Written by: Hillary Grigonis September 23 2012 My husband has started calling me Duckie. No, it's not because of the stuffed duck he bought me for Easter one year when we were dating. It's not […]
Written by: Hillary Grigonis September 23 2012
My husband has started calling me Duckie. No, it's not because of the stuffed duck he bought me for Easter one year when we were dating. It's not because I have a newfound love for water and the way it seems to to cradle the extra baby weight. It's not because he likes ducks, though there is a certain teasing affection in his voice when he says it.
No, my husband has started calling me Duckie because I walk—err, waddle—like one.
As soon as my belly became noticeable, a slight change in gait become noticeable as well, at least to me. But, with an extra thirty pounds packed all into my stomach and a baby dropping lower into my hips everyday, there's nothing slight about it anymore.
It starts with a rather awkward move from a chair that makes me feel three times my age. Then it's a rather stiff robot-like walk (robo-duck anyone?) until my joints feel a little more normal and a little less like nuts and bolts. And even once my hips feel a little looser, they still move like something is in the way (because, well, something is in the way). Walking becomes less of a right-foot-left-foot motion and more of right-hip-left-hip swing—which is about twice as slow as a non-duckie walk. Trying to pick up the pace just intensifies the duck effect.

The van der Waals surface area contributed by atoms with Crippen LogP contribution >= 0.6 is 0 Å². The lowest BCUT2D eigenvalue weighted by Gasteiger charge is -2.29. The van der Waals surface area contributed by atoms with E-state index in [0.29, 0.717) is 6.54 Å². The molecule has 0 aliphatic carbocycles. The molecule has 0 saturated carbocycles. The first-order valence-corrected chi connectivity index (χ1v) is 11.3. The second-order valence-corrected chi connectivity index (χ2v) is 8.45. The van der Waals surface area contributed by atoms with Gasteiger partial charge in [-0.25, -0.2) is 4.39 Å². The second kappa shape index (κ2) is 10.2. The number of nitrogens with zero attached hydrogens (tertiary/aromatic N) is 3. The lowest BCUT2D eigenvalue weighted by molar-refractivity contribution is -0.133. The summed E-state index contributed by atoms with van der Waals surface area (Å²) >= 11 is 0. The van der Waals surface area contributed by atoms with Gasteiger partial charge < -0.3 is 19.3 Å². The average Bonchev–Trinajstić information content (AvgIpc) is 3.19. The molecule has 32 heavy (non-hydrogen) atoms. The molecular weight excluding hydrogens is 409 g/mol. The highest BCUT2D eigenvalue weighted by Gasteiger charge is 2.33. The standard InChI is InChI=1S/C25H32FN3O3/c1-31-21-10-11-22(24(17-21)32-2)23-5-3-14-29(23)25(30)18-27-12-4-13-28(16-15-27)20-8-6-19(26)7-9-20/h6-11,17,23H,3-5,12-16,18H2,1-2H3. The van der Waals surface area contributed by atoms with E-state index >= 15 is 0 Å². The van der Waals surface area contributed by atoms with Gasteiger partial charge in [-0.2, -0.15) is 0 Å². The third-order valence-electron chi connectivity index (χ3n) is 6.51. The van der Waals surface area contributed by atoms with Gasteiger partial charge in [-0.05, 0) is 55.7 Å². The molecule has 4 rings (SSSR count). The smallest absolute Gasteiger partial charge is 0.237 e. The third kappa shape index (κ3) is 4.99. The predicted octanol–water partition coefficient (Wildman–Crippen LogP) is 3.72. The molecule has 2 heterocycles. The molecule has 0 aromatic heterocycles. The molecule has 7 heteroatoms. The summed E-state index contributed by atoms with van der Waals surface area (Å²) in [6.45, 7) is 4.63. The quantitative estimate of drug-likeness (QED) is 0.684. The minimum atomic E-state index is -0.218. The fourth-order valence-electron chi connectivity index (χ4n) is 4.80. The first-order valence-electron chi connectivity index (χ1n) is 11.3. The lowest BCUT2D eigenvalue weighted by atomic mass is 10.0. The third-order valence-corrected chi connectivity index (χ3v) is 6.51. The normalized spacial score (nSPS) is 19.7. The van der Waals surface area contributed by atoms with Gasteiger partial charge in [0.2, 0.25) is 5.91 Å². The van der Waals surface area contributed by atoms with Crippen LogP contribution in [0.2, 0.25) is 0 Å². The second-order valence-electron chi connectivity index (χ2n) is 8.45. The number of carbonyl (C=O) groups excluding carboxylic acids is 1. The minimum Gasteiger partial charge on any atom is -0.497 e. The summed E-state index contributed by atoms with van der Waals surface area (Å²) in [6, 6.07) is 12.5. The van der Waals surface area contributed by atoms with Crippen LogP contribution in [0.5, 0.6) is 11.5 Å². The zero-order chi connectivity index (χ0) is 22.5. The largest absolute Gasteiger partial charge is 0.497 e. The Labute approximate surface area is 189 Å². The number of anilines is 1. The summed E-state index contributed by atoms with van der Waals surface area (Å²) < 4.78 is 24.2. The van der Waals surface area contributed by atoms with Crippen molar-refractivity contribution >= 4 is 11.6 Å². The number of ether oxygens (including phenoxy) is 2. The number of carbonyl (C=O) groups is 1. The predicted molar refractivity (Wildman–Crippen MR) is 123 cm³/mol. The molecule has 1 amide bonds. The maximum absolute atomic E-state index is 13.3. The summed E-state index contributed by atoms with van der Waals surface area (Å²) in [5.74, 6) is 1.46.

I have a daily calendar that tells me what baby is doing at each stage of pregnancy, and it's becoming frighteningly accurate. The day after the calendar said baby would be dropping lower, giving my lungs and ribs some relief but making walking more awkward, I earned my newest nickname.
I keep telling myself in another month he will be here and my body can start getting back to normal, or as close to normal that it will ever get postbaby. But I've tried to tote around a little one while multi-tasking and I know carrying him just becomes more difficult as he grows. At least, in another month, I can share that responsibility with a handful of people more than willing to help (not to mention all the baby gear already assembled and ready).
But until then, I can at least laugh at all the nicknames my new walk is generating (Duckie, Mother Goose…) and imagine carrying my little man in my arms—no duck walk included.